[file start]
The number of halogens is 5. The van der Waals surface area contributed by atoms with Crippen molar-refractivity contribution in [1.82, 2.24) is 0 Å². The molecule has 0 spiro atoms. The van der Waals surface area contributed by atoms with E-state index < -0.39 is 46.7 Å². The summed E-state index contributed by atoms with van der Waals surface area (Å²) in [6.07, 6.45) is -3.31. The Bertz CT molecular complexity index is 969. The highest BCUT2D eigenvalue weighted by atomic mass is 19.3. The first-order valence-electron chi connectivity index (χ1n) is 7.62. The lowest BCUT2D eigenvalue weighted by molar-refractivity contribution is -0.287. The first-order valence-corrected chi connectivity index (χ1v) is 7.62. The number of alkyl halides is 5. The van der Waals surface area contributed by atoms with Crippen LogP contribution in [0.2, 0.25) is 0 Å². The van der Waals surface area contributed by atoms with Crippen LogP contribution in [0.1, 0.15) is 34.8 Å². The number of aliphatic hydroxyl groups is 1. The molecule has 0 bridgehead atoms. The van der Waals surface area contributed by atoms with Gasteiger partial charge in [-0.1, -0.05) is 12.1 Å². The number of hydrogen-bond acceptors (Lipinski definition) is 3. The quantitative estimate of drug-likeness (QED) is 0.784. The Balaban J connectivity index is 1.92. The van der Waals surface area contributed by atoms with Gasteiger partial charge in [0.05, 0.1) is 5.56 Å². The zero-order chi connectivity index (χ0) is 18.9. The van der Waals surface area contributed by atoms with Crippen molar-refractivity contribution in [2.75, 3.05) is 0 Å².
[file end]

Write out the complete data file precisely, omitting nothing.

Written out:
The number of halogens is 5. The van der Waals surface area contributed by atoms with Crippen molar-refractivity contribution in [1.82, 2.24) is 0 Å². The molecule has 0 spiro atoms. The van der Waals surface area contributed by atoms with E-state index < -0.39 is 46.7 Å². The summed E-state index contributed by atoms with van der Waals surface area (Å²) in [6.07, 6.45) is -3.31. The Bertz CT molecular complexity index is 969. The highest BCUT2D eigenvalue weighted by atomic mass is 19.3. The first-order valence-electron chi connectivity index (χ1n) is 7.62. The lowest BCUT2D eigenvalue weighted by molar-refractivity contribution is -0.287. The first-order valence-corrected chi connectivity index (χ1v) is 7.62. The number of alkyl halides is 5. The van der Waals surface area contributed by atoms with Crippen LogP contribution in [0.2, 0.25) is 0 Å². The van der Waals surface area contributed by atoms with Crippen LogP contribution in [0.1, 0.15) is 34.8 Å². The number of aliphatic hydroxyl groups is 1. The molecule has 0 bridgehead atoms. The van der Waals surface area contributed by atoms with Gasteiger partial charge in [-0.1, -0.05) is 12.1 Å². The number of hydrogen-bond acceptors (Lipinski definition) is 3. The quantitative estimate of drug-likeness (QED) is 0.784. The Balaban J connectivity index is 1.92. The van der Waals surface area contributed by atoms with Gasteiger partial charge in [0.05, 0.1) is 5.56 Å². The zero-order chi connectivity index (χ0) is 18.9. The van der Waals surface area contributed by atoms with Crippen molar-refractivity contribution in [2.75, 3.05) is 0 Å².